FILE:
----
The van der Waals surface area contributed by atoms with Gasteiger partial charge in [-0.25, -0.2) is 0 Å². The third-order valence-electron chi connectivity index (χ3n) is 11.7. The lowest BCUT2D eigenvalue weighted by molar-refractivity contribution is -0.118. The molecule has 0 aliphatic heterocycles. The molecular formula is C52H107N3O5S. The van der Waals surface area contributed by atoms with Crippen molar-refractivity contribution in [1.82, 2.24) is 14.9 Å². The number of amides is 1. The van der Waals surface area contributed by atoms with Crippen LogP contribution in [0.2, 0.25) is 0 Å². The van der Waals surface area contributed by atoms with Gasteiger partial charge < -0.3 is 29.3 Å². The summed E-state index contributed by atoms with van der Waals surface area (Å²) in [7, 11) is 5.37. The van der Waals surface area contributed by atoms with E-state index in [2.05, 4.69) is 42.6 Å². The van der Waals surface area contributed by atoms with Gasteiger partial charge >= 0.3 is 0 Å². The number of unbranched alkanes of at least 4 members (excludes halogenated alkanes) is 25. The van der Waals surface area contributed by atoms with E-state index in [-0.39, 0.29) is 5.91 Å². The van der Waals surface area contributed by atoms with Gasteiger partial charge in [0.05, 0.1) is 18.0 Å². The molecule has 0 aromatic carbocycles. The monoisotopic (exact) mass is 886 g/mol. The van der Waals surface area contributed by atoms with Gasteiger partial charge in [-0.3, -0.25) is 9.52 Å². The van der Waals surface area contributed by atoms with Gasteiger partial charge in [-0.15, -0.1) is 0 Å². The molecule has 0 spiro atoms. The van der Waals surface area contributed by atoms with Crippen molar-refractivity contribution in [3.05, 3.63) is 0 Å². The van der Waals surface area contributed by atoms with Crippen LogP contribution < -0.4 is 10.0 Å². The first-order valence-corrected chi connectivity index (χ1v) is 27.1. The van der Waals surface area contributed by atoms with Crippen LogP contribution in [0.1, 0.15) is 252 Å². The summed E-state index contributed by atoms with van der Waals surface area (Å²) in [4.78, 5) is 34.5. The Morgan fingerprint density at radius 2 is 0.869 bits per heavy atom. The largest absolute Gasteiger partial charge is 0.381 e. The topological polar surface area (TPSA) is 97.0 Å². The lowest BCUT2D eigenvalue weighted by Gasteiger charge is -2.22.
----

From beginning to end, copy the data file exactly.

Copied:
The van der Waals surface area contributed by atoms with Gasteiger partial charge in [-0.25, -0.2) is 0 Å². The third-order valence-electron chi connectivity index (χ3n) is 11.7. The lowest BCUT2D eigenvalue weighted by molar-refractivity contribution is -0.118. The molecule has 0 aliphatic heterocycles. The molecular formula is C52H107N3O5S. The van der Waals surface area contributed by atoms with Crippen molar-refractivity contribution in [1.82, 2.24) is 14.9 Å². The number of amides is 1. The van der Waals surface area contributed by atoms with Crippen LogP contribution in [0.2, 0.25) is 0 Å². The van der Waals surface area contributed by atoms with Gasteiger partial charge < -0.3 is 29.3 Å². The summed E-state index contributed by atoms with van der Waals surface area (Å²) in [7, 11) is 5.37. The van der Waals surface area contributed by atoms with E-state index in [2.05, 4.69) is 42.6 Å². The van der Waals surface area contributed by atoms with Gasteiger partial charge >= 0.3 is 0 Å². The number of unbranched alkanes of at least 4 members (excludes halogenated alkanes) is 25. The van der Waals surface area contributed by atoms with E-state index in [-0.39, 0.29) is 5.91 Å². The van der Waals surface area contributed by atoms with Gasteiger partial charge in [0.05, 0.1) is 18.0 Å². The molecule has 0 aromatic carbocycles. The monoisotopic (exact) mass is 886 g/mol. The van der Waals surface area contributed by atoms with Gasteiger partial charge in [-0.3, -0.25) is 9.52 Å². The van der Waals surface area contributed by atoms with Gasteiger partial charge in [-0.15, -0.1) is 0 Å². The molecule has 0 spiro atoms. The van der Waals surface area contributed by atoms with Crippen molar-refractivity contribution in [3.05, 3.63) is 0 Å². The van der Waals surface area contributed by atoms with Crippen LogP contribution < -0.4 is 10.0 Å². The first-order valence-corrected chi connectivity index (χ1v) is 27.1. The van der Waals surface area contributed by atoms with Crippen LogP contribution in [0.1, 0.15) is 252 Å². The summed E-state index contributed by atoms with van der Waals surface area (Å²) in [4.78, 5) is 34.5. The Morgan fingerprint density at radius 2 is 0.869 bits per heavy atom. The largest absolute Gasteiger partial charge is 0.381 e. The topological polar surface area (TPSA) is 97.0 Å². The lowest BCUT2D eigenvalue weighted by Gasteiger charge is -2.22.